Momentary discussions on 'gun control' punctuated each of these incidents, but neither of the candidates in the November presidential election made a firearm ban part of their campaign platforms, fearing a crippling public outcry against any abrogation of the Constitution's Second Amendment “right to bear arms.”
The start of a movement?
An activist and teacher based in Oakland, California, Kristin Hull, believes the killing of young children in the latest massacre may be a decisive event in the nation's push to ban firearms.
“I think the possibility is there for this to become a movement. This one has a different energy around it than others have in the past. We are really all feeling that it's time to end violence now and people are ready to take a stand,” Hull said.
“The solution has to be multi-pronged and it has to come from every different level. Legislation is a start.”
Phone call advocacy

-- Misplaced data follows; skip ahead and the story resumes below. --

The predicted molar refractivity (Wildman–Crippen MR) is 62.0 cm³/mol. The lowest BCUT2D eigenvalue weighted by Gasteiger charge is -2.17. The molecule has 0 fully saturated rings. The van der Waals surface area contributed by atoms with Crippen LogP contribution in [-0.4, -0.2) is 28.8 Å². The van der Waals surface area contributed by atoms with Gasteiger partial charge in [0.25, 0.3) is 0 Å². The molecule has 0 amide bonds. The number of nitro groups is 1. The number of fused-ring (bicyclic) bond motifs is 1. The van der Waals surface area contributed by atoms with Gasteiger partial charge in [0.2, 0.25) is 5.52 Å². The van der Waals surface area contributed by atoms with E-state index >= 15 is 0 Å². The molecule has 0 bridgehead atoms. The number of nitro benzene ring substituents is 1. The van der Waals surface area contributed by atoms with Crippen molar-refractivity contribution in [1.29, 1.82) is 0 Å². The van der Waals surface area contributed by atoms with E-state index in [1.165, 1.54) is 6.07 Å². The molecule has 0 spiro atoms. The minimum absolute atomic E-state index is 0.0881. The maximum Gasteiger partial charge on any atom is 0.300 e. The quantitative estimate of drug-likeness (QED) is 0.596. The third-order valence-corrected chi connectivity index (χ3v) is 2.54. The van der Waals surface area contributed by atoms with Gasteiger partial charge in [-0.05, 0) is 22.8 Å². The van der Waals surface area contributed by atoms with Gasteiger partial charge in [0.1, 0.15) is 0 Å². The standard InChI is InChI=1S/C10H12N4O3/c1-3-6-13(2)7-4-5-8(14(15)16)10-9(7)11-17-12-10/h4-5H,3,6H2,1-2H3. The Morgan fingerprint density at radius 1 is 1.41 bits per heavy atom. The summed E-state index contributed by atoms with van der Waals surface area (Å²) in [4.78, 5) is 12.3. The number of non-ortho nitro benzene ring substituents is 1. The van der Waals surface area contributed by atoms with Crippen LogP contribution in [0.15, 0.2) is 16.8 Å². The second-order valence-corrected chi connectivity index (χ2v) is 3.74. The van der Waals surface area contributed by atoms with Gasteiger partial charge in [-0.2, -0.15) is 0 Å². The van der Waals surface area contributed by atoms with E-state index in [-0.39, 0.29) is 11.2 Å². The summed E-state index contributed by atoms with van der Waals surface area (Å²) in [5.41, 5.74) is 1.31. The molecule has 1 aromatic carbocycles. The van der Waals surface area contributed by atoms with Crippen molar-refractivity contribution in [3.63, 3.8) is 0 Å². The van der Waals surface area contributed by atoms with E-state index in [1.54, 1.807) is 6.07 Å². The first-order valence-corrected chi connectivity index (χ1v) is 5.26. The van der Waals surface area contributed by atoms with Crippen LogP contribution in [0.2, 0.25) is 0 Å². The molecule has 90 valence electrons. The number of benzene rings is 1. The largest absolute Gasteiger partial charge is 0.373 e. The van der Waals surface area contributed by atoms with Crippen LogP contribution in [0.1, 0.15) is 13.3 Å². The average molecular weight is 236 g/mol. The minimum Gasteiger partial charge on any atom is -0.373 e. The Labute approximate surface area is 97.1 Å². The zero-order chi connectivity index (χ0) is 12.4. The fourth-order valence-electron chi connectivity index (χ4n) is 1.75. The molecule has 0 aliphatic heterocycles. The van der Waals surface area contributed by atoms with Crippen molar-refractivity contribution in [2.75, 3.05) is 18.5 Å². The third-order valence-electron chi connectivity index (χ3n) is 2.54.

Hull spent nearly 30 minutes on hold, phoning the NRA Monday.
“I was thrilled that it was taking that long, because I took it to mean that so many people were calling [in response to Newtown], so I felt a kind of solidarity with them,” she said.
When Sarah from the NRA picked up, Hull says she told her “I'd like to register my complaint.”
“As soon as I said that, she said, 'Ok, you have registered your complaint,' and hung up.”
Still, Hull is confident in imagining a national movement to come. She believes it will orient itself in a various ways, distinct from the US' public outcry against economic injustice during the Occupy Wall Street movement that spread around the globe.
“I think it's going to take lots of different forms. Some will be behind the scenes, calling congressmen... I wanted to make it easy for them to act. It' think the candle light vigils will continue. Marches in Washington,” she said.
Renowned political activist and co-founder of CODEPINK, a women's activist organization that has long been a vocal in various leftist political movements from the rallies against Iraq and Afghanistan to the Occupy movement, also believes there's something brewing amid the socially minded in the US.
Her answer to the legislative impasse that leaves Americans like her feeling powerless amid a series of mass-shootings is a re-orientation of the media's treatment of the shootings.